Potentiation of human lung fibroblast chemotaxis by the thromboxane A2 analog U-46619

T. Kohyama, X. Liu, F. Q. Wen, H. J. Kim, H. Takizawa, S. I. Rennard

Research output: Contribution to journalArticlepeer-review

8 Scopus citations


Fibroblast production of extracellular matrix is crucial not only for normal tissue development and maintenance of tissue structure but also for the repair and remodeling processes after injury. Thromboxane A2 (TXA2) is a potent mediator in inflammatory processes. The aim of this study was to investigate the effect of TXA2 on chemotaxis of human fetal lung (HFL-1) fibroblasts induced by human plasma fibronectin or platelet-derived growth factor BB (PDGF-BB). By using the blindwell chamber technique, the TXA2 agonist U-46619 alone had no chemotactic activity. However, U-46619 (200 nmol/L) stimulated HFL-1 fibroblast chemotaxis to human plasma fibronectin (20 μg/mL; 161.8% ± 13.4%; P <.005) and to PDGF-BB (10 ng/mL; 188.5% ± 7.0%; P <.005). Checkerboard analysis of human plasma fibronectin-directed migration confirmed that the TXA2 agonist increased both chemotaxis and chemokinesis. The stimulatory effect of the TXA2 agonist was concentration dependent and increased with time. Another agent known for stimulating the protein kinase C pathway, phorbol 12-myristate 13-acetate (10−8 mol/L), had a similar effect, stimulating chemotaxis to fibronectin (146.2% ± 8.6%). The stimulatory effect of the TXA2 agonist on HFL-1 fibroblast chemotaxis was inhibited by the synthetic thromboxane receptor antagonist SQ29, 548 (10−5 mol/L) and the protein kinase C inhibitor calphostin (10−7 mol/L). In summary, TXA2 appears to stimulate fibroblast chemotaxis to fibronectin and PDGF, perhaps by modulating the rate of fibroblast migration. Such an effect may contribute to regulation of wound healing and the development of fibrotic disorders.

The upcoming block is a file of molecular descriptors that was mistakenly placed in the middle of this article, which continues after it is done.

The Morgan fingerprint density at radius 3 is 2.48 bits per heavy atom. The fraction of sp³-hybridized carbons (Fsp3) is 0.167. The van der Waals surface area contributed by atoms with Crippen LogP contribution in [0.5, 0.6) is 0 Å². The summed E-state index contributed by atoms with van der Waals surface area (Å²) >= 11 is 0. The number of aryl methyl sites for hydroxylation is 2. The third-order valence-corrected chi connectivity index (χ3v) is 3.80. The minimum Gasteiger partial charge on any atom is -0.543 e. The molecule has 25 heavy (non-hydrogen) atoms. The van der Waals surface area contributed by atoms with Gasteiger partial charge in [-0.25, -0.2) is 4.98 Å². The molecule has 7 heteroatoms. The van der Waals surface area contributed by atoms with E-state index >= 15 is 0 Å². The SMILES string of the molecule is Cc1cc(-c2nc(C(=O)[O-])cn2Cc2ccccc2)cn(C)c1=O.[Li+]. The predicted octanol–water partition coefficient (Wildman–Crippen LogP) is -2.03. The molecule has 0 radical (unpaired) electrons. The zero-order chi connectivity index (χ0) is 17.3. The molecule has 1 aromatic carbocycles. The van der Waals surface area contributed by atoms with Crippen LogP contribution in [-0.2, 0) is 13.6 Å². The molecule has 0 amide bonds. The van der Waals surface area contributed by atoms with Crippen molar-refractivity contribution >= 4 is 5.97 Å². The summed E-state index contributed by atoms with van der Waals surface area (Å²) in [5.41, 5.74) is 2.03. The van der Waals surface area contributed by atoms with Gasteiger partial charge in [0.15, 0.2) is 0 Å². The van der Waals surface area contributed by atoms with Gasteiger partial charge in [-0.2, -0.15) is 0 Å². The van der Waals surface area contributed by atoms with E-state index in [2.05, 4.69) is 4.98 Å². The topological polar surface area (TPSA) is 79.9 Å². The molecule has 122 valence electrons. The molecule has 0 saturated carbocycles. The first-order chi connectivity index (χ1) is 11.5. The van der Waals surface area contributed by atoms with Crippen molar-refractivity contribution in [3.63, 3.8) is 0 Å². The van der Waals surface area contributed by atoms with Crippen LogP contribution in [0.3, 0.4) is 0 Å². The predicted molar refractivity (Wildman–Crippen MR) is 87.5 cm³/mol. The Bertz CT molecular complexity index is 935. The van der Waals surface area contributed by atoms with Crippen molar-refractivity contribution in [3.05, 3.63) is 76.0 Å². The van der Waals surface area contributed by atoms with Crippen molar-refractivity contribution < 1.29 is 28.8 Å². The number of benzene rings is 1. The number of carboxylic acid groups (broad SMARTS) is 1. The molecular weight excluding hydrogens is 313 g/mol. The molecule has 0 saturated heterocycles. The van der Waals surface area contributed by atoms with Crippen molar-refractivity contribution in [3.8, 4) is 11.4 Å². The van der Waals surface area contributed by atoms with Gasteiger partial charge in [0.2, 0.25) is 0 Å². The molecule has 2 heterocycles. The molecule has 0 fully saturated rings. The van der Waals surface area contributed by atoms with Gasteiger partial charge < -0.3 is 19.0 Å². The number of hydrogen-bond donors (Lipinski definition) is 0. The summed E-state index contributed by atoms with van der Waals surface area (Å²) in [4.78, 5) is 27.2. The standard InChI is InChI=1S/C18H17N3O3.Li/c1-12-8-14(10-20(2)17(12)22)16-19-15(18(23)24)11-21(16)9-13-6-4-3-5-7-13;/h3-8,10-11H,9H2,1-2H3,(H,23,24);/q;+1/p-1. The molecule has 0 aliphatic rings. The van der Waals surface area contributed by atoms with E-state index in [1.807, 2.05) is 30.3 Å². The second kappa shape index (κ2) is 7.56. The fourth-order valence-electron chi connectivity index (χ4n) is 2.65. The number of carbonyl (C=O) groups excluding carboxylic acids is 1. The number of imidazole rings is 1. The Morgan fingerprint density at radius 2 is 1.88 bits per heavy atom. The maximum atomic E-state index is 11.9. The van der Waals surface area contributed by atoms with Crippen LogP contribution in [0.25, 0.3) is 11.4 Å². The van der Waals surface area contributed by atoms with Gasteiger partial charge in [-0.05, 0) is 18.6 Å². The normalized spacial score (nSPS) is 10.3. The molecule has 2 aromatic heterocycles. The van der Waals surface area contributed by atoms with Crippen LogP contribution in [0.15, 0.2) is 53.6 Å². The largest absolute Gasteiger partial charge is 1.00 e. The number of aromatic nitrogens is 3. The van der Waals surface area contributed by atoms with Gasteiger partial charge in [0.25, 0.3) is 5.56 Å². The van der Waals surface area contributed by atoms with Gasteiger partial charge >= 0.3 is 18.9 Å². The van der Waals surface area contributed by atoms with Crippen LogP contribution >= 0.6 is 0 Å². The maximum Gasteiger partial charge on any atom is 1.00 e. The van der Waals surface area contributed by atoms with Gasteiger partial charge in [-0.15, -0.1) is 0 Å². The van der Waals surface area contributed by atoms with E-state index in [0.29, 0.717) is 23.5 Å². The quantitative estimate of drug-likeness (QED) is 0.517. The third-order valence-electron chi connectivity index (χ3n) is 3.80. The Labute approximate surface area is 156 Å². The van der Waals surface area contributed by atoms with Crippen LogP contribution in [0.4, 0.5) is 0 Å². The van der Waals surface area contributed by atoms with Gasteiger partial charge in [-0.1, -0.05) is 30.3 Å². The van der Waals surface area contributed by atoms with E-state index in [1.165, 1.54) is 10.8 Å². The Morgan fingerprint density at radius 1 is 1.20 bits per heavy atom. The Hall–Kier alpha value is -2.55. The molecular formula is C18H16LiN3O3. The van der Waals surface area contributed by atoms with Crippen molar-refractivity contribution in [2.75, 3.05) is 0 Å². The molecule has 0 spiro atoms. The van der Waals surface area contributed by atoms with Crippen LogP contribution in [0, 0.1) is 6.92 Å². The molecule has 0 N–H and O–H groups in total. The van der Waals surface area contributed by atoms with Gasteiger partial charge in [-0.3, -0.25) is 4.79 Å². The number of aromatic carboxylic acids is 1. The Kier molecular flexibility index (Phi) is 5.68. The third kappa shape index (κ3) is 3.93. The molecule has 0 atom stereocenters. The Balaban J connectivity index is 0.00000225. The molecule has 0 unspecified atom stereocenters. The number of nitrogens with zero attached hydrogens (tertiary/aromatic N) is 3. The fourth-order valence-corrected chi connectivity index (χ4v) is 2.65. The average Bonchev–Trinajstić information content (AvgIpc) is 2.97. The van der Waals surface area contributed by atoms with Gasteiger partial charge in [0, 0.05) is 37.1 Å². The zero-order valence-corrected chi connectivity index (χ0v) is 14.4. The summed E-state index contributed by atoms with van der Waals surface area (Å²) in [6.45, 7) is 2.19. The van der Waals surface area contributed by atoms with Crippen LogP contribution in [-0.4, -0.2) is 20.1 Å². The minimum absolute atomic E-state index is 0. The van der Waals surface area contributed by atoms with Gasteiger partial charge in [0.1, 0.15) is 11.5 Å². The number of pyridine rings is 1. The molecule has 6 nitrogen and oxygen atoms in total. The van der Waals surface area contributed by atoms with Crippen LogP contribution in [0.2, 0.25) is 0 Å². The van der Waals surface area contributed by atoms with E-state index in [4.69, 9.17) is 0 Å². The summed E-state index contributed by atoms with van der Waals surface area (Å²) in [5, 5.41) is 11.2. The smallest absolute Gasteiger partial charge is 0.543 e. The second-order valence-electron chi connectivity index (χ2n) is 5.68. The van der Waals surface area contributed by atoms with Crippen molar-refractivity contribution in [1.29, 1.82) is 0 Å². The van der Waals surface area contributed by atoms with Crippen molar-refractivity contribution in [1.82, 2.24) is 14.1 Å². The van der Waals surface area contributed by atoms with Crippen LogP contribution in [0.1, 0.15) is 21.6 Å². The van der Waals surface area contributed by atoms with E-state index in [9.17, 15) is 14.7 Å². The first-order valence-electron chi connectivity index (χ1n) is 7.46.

Original languageEnglish (US)
Pages (from-to)43-49
Number of pages7
JournalJournal of Laboratory and Clinical Medicine
Issue number1
StatePublished - Jan 2002

ASJC Scopus subject areas

  • Pathology and Forensic Medicine


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